And we haven’t got to the really hard ones yet.
‘Moonlighter’ is the odd one out in Boys from the Blackstuff. It’s Dixie’s story, ‘Dixie’ Dean (Tom Georgeson), the foreman of sorts in Middlesbrough, who got shafted by the con-game, who holds a griudgre sagainst Chrissy, Loggo and the rest what what they’ve done to him, a grudge he won’t release for the rest of his life. Of course his story stands alone: he’s no longer one of the boys. Less than five minutes, that’s all, walking up the street from the docks, passing Goerge Malone’s house, stopping to respect Snowy’s coffin being brought out. A passing but still distant word with two of the boys, grudgrs suspended in respect for the dead. But no more. Never no more.
Dixie’s got a job, a moonlighter, a security guard down the docks, working nights. Of course he’s still signing on. He’s a wife and four kids, all still at home, including Kevin (Gary Bleasedale), who lies in bed all day because there’s nothing else, literally nothing else to do. Dixie’s a working man. He’s an old-fashioned man. The man works to support his family. He’s head of the household. He isn’t violent to his slightly dumb and soft wife, Freda (Eileen O’Hara) but this isn’t what you would call a mutually supportive marriage. But it’s what both of them expect.
Whether it’s right or wrong, the whole thing is based on self-respect. It might be respect for things that deserved to disappear but it’s integral to Dixie. To all the Dixies, all the Chrissies, all the Yossers in that place and that time. It’s integral to all of us. And in that place and that tme, and in this place and this time it’s being treated by everyone as shite. Dixie’s story is that of the security guard who’s expected to sit back whilst five dockers, making it plain that he doesn’t have any say in the matter, rob the ship he’s watching of boots, good, strong working boots, including a pair for Dixie to replace the trainers he’s wearing.
Dixie’s no thief. But he’s no fool, either. He takes the boots. And he turns up the next night, when the big robbery’s taking place, because he’s been made aware of things that will happen if he doesn’t, and not just the loss of his bonus. Calls to his home. Calls to Freda.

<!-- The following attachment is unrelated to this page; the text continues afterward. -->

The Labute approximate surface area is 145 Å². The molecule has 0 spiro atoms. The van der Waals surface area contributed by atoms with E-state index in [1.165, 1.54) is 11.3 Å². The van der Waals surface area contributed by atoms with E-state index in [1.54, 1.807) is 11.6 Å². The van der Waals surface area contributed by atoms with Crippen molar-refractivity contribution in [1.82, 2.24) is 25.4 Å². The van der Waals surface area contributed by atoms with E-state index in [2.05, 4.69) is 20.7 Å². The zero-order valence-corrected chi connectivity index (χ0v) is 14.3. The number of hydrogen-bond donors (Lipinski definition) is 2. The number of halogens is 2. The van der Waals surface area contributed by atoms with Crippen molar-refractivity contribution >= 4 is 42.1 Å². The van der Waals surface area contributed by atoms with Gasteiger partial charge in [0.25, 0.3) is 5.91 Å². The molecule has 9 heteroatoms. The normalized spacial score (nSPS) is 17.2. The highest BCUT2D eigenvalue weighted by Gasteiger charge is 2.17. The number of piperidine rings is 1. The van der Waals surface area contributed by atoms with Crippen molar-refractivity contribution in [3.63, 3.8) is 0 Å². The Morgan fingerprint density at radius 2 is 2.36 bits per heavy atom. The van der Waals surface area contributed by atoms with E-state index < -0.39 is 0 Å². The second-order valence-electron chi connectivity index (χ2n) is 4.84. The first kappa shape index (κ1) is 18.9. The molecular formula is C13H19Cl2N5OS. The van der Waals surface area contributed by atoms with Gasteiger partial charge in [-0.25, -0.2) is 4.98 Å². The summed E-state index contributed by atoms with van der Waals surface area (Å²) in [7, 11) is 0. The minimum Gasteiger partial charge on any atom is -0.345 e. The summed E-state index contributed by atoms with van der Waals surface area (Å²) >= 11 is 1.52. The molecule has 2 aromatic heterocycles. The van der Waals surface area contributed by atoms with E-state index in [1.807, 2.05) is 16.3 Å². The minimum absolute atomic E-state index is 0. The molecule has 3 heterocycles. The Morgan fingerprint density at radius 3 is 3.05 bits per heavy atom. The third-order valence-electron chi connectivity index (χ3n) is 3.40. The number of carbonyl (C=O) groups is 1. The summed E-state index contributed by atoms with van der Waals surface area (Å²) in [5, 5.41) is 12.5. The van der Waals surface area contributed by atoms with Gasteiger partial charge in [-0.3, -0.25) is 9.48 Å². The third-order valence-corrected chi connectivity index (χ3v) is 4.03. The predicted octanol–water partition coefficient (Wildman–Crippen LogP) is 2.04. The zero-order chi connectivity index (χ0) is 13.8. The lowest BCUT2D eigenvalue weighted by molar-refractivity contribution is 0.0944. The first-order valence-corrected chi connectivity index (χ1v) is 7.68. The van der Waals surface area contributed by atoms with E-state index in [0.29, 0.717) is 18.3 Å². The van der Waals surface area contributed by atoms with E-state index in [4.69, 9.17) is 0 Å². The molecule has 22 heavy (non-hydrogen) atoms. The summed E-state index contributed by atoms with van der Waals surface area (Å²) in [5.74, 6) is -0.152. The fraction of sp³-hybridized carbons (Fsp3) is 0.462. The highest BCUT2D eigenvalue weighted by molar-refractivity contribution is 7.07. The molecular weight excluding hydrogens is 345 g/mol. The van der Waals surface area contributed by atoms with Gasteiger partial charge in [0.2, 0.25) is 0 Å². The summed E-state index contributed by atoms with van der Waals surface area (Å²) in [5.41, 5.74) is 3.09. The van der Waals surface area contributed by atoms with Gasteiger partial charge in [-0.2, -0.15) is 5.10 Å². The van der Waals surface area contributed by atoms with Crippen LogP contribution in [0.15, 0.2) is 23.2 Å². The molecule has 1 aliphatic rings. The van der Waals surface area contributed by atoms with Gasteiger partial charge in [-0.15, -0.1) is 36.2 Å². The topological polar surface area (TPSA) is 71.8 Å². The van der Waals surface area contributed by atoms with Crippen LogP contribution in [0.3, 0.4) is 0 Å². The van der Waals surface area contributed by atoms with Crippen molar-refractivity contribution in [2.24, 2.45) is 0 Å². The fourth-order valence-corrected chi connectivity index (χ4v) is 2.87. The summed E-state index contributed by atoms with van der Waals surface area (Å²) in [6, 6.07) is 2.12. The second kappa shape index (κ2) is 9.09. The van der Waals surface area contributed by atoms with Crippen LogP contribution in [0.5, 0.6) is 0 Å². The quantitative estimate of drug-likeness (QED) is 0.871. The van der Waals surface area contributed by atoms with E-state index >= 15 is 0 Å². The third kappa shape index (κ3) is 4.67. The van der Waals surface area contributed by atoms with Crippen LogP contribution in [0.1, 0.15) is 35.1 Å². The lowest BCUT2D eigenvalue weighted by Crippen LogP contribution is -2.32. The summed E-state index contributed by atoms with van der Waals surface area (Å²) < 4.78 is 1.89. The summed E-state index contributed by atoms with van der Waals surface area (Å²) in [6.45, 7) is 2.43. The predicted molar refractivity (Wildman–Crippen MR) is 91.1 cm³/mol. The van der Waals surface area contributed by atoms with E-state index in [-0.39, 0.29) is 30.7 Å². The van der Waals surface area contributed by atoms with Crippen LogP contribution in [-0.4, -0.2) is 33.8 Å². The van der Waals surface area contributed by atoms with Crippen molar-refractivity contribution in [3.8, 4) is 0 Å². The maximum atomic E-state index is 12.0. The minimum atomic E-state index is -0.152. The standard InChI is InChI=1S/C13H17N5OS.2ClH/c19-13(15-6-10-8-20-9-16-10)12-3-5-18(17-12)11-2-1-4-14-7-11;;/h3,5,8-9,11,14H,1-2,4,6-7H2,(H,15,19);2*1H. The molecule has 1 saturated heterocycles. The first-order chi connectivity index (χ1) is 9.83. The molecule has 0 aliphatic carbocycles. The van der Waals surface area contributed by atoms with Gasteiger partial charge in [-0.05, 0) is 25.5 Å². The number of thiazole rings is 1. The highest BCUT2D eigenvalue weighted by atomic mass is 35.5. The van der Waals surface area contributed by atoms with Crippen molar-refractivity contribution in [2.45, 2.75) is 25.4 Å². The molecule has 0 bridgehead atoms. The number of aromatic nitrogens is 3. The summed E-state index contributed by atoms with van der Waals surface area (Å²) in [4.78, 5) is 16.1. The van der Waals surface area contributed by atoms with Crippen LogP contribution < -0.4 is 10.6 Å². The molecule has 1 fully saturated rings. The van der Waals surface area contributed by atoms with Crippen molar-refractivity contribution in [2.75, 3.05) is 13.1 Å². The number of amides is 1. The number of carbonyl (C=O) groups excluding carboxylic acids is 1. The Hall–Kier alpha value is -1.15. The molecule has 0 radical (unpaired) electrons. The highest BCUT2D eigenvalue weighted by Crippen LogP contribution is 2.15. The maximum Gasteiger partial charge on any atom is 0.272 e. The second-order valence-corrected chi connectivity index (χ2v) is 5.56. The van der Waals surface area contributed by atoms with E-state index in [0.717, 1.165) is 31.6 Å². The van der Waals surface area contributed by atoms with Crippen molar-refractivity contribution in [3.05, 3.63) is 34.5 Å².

It’s all boiling up inside. Dixie can’t help it, can’t help any of it. There’s the contempt for him down the Dole. Freda’s being investigated, for the heinous crime of shoving leaflets for 3p off Corn Flakes through people’s letter boxes for a pound an hour, three afternoons a week. Just to live on. Worst of all is the contempt, the utter contempt he gets from Aitch (Tony Heygarth), to whom he is the dregs, a nothing, a shite, dragged in off the dole.
You may say how is it possible for such a man, a back street Liverpool hard-living man, a genuine nobody, to be degraded, but Dixie is degraded. He has to watch the robbery. He gets a share of the profits. He comes home early, packs a hold-all. Are you going somewhere, asks the fearful Freda. Out of my mind, Dixie says. But the hold-all is for Kevin, as is all the money from the robbery. To get him out of Liverpool, out of this living death, to somewhere else, anywhere else, where jobs can be had, where lives can be led and not just existed.
Like I say, this isn’t one of the hard ones.
I watch this, forty years on, and it hurts as much as it did then, to see people being treated like this. Why do we sallow this? Why do we do this? What right has anyone, least of all in Government, of which we have a shallow, pretentious joke, to decide that people, our people, are scum and that not only can we treat them like this, but laugh about it too? One day, maybe, but I doubt it, people of an unimaginable future will look back at this and regard it as unthinkable: no-one could have done that. Yeah, right.